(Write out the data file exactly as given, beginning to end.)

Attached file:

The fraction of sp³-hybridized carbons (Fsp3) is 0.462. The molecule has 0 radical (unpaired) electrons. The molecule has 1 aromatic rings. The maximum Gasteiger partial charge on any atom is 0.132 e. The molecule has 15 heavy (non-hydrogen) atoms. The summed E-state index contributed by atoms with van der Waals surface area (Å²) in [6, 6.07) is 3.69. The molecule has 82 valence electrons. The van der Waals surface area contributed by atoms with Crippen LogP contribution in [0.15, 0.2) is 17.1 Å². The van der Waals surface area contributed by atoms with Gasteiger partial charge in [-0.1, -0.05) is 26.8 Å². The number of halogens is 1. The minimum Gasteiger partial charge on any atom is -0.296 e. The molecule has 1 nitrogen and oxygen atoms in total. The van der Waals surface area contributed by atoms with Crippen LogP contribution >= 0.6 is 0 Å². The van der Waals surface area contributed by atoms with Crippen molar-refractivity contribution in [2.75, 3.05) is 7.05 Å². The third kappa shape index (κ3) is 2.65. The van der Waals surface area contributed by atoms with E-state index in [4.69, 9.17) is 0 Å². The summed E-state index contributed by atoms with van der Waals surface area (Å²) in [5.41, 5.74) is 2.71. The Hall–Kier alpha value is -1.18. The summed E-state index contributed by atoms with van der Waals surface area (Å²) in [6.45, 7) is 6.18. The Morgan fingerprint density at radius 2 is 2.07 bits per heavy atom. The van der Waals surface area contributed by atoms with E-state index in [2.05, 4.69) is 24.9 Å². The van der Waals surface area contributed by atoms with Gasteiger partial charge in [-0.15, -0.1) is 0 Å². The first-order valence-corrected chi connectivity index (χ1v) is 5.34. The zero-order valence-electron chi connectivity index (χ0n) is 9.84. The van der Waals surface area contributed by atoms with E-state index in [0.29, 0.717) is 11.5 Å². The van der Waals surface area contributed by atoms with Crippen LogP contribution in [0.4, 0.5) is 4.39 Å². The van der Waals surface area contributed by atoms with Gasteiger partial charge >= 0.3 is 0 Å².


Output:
The fraction of sp³-hybridized carbons (Fsp3) is 0.462. The molecule has 0 radical (unpaired) electrons. The molecule has 1 aromatic rings. The maximum Gasteiger partial charge on any atom is 0.132 e. The molecule has 15 heavy (non-hydrogen) atoms. The summed E-state index contributed by atoms with van der Waals surface area (Å²) in [6, 6.07) is 3.69. The molecule has 82 valence electrons. The van der Waals surface area contributed by atoms with Crippen LogP contribution in [0.15, 0.2) is 17.1 Å². The van der Waals surface area contributed by atoms with Gasteiger partial charge in [-0.1, -0.05) is 26.8 Å². The number of halogens is 1. The minimum Gasteiger partial charge on any atom is -0.296 e. The molecule has 1 nitrogen and oxygen atoms in total. The van der Waals surface area contributed by atoms with Crippen LogP contribution >= 0.6 is 0 Å². The van der Waals surface area contributed by atoms with Crippen molar-refractivity contribution in [2.75, 3.05) is 7.05 Å². The third kappa shape index (κ3) is 2.65. The van der Waals surface area contributed by atoms with E-state index in [4.69, 9.17) is 0 Å². The summed E-state index contributed by atoms with van der Waals surface area (Å²) in [5.41, 5.74) is 2.71. The Hall–Kier alpha value is -1.18. The summed E-state index contributed by atoms with van der Waals surface area (Å²) in [6.45, 7) is 6.18. The Morgan fingerprint density at radius 2 is 2.07 bits per heavy atom. The van der Waals surface area contributed by atoms with E-state index in [2.05, 4.69) is 24.9 Å². The van der Waals surface area contributed by atoms with Gasteiger partial charge in [-0.15, -0.1) is 0 Å². The first-order valence-corrected chi connectivity index (χ1v) is 5.34. The zero-order valence-electron chi connectivity index (χ0n) is 9.84. The van der Waals surface area contributed by atoms with E-state index in [0.29, 0.717) is 11.5 Å². The van der Waals surface area contributed by atoms with Crippen LogP contribution in [0.4, 0.5) is 4.39 Å². The van der Waals surface area contributed by atoms with Gasteiger partial charge >= 0.3 is 0 Å².